In our final regression model, eight variables were significantly associated with the strength of barriers (see Supplementary Table 1 and Supplementary Table 2 for a detailed overview of coefficients). The strength of barriers was significantly associated with the practice location, the practice type, the expected future use of digital health solutions, GPs’ affinity for technology interaction, their extraversion, neuroticism, and openness, and the digital maturity of the practice. Accordingly, practicing in cities with less than 5,000 inhabitants compared to cities with 100,001 to 500,000 inhabitants (b = −0.315, SE B = 0.142, β = −0.152, p = 0.028; t-test) or cities with more than 500,000 inhabitants (b = −0.301, SE B = 0.133, β = −0.164, p = 0.025; t-test), sharing practices (b = 0.498, SE B = 0.189, β = 0.155, p = 0.009; t-test) compared to single practices, a lower expected likelihood of future usage (b = −0.151, SE B = 0.051, β = −0.281, p = 0.003; t-test), a lower affinity for technology interaction (b = −0.159, SE B = 0.042, β = −0.254, p < 0.001; t-test), lower extraversion (b = −0.109, SE B = 0.055, β = −0.129, p = 0.048; t-test), higher neuroticism (b = 0.156, SE B = 0.063, β = 0.164, p = 0.014; t-test) and openness (b = 0.134, SE B = 0.062, β = 0.135, p = 0.031; t-test), and lower digital maturity (b = −0.247, SE B = 0.071, β = −0.236, p < 0.001; t-test) were associated with a higher strength of barriers. We found similar results for the linear hierarchical regression model predicting the number of barriers, except that there was no substantial association with the practice type or extraversion.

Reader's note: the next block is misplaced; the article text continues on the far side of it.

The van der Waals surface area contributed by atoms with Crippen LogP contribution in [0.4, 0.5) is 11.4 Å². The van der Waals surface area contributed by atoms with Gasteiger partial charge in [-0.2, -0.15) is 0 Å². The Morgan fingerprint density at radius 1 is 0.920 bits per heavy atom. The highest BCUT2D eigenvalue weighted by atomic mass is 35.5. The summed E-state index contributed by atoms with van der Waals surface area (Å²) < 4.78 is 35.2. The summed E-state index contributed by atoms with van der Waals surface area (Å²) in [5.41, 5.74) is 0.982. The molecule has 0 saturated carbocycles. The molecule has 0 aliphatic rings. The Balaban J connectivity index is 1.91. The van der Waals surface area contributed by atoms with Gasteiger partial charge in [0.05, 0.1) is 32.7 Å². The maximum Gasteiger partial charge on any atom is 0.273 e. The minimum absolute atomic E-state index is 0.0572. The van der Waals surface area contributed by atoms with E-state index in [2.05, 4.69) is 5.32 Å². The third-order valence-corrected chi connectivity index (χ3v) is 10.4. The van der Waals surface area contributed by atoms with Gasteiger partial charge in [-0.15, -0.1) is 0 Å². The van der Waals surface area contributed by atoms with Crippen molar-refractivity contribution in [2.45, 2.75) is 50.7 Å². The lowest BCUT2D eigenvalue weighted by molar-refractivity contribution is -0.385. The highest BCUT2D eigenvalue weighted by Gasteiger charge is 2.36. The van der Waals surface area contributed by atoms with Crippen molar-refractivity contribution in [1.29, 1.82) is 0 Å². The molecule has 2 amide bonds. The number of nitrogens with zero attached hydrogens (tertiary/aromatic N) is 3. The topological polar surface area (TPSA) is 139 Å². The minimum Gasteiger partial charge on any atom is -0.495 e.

Looking at the importance of improvement strategies (see Table 2), the model only including demographics and practice-related characteristics explained about 10.2% of the variance but did not reach statistical significance (F(16, 199) = 1.407, p = 0.141; F-test). Including digital health usage in our model yielded significant improvement in the proportion of explained criterion variance by 9.8%, leading to a total R2 of 20.0% (F(21, 194) = 2.305, p = 0.002; F-test). Further including digital affinity, personality, or digital maturity as predictors did not significantly improve the model, although the respective regression models were significant (see Table 2). Thus, the regression model only including demographics, practice-related characteristics, and digital health usage best fit our data.